The 'Lost' Smart Bomb
January 14, 2007 6:12 PM
It seems the producers of “Lost' can also reveal surprise plot twists in real life. Exec producers Carlton Cuse and Damon Lindelof just dropped the biggest ballroom bomb of TCA: They’re in discussions with ABC to announce an end date for the series.
This statement comes as a surprise to everybody in the room—including ABC executives.
“It’s time for us now to find an endpoint for the show,' Cuse says. “JK Rowling announced there were seven books in the Harry Potter series and it gives fans [a framework for understanding the arc of the show]. ‘The X-Files’ was a cautionary tale for us. It was a great show that ran two seasons too long. ‘Lost’ has a short-half life.'
In the hallway after the panel, Lindelof says he’s thinking of capping the series at 100 episodes, which would only result in two more seasons. This is highly unlikely, and sounds more like a negotiation salvo, but capping at six or seven seems possible.
Lindelof comes across as smart and self-effacing as one might expect. He’s justifiably haunted by “The X-Files,' another broadcast sci-fi series loved by many fans, only to spiral into incoherence. “When people talk about ‘The X-Files,’ they don’t say how great it was,' he says. “They say how great it was ‘but’ …'
The current wave of criticism about the show bothers him, but he notes “Buffy the Vampire Slayer' showrunner Joss Whedon once said fans tend to gush about the previous season, never the current season.
“Last year everybody hated the start of season two, they hated Michele Rodriguez, they hated the Tailies,' he says. “Now everybody loves season two and hates this season.'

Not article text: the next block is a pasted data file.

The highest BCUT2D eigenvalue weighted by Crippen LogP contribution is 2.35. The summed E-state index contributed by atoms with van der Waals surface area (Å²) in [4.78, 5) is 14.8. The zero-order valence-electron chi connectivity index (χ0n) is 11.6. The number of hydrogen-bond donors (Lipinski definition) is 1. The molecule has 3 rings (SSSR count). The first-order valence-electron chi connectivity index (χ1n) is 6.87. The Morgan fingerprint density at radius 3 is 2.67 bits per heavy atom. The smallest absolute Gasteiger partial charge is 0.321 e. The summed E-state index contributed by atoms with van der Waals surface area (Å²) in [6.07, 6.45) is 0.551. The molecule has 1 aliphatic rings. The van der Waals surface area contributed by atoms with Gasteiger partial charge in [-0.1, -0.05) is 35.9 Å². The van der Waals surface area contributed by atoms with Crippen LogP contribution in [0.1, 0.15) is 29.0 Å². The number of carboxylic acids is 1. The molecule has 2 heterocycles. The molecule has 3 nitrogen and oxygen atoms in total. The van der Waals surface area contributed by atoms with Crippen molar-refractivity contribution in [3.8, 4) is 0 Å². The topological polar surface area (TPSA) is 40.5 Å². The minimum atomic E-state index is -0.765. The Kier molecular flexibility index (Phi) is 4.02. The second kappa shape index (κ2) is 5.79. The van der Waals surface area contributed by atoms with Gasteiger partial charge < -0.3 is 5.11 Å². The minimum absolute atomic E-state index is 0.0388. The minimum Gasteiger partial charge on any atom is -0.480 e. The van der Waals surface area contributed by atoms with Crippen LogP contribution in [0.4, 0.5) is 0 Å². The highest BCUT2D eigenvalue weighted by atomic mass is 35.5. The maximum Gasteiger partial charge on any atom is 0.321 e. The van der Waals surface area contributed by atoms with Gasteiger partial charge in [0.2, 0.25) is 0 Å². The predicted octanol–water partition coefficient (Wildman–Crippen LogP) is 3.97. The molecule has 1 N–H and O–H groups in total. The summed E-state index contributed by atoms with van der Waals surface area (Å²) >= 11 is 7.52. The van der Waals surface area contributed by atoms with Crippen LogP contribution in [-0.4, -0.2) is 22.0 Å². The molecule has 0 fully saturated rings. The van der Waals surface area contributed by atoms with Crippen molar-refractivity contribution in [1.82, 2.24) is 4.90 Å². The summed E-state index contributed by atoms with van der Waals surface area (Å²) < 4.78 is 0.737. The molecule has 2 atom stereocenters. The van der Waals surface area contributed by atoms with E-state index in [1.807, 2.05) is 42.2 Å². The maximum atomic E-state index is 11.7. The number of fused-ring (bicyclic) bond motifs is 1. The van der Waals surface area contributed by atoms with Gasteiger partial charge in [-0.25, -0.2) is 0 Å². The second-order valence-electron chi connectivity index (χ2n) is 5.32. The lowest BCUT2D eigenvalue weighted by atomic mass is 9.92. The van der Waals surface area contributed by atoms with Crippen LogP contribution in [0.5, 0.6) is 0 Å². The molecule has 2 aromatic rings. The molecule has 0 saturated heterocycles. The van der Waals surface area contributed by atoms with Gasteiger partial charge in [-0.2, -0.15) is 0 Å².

Down the hallway, ABC Entertainment President Steve McPherson is having lunch, and seems less-than-thrilled by the producers’ comments. After all, producers don’t cancel shows, network presidents do. He admits he didn’t know Lindelof and Cuse were going to make the announcement, then objected to the term “announcement.'
“Nothing was announced,' he says. “We’ve had those discussions for the past two years.'
The critics, naturally, are in love with the plan, assuming producers follow through. It’s a bold attempt to try to preserve the show’s creative integrity and would give fans (and, just as importantly, the show’s writers) a clear idea where they are in the show’s overall storyline.
Earlier, during the panel, Lindelof gave critics a taste of how difficult it is to write for “Lost.' A critic asked why The Others ailing leader Henry Gale simply asks Jack to perform surgery on him. Why play out such a simple request as an elaborate and manipulative ruse for six episodes?
“No offense to your writing skills, but that version is considerably less intriguing,' Lindelof says. “What if when Kate was stitching up Jack [in the pilot] she asked, ‘So who are you?’ [He says] ‘I’m a spinal surgeon and I got some father issues.’ [She says] ‘You think you’ve got father issues, I blew up my fucking stepdad!’ After that, why do the show?'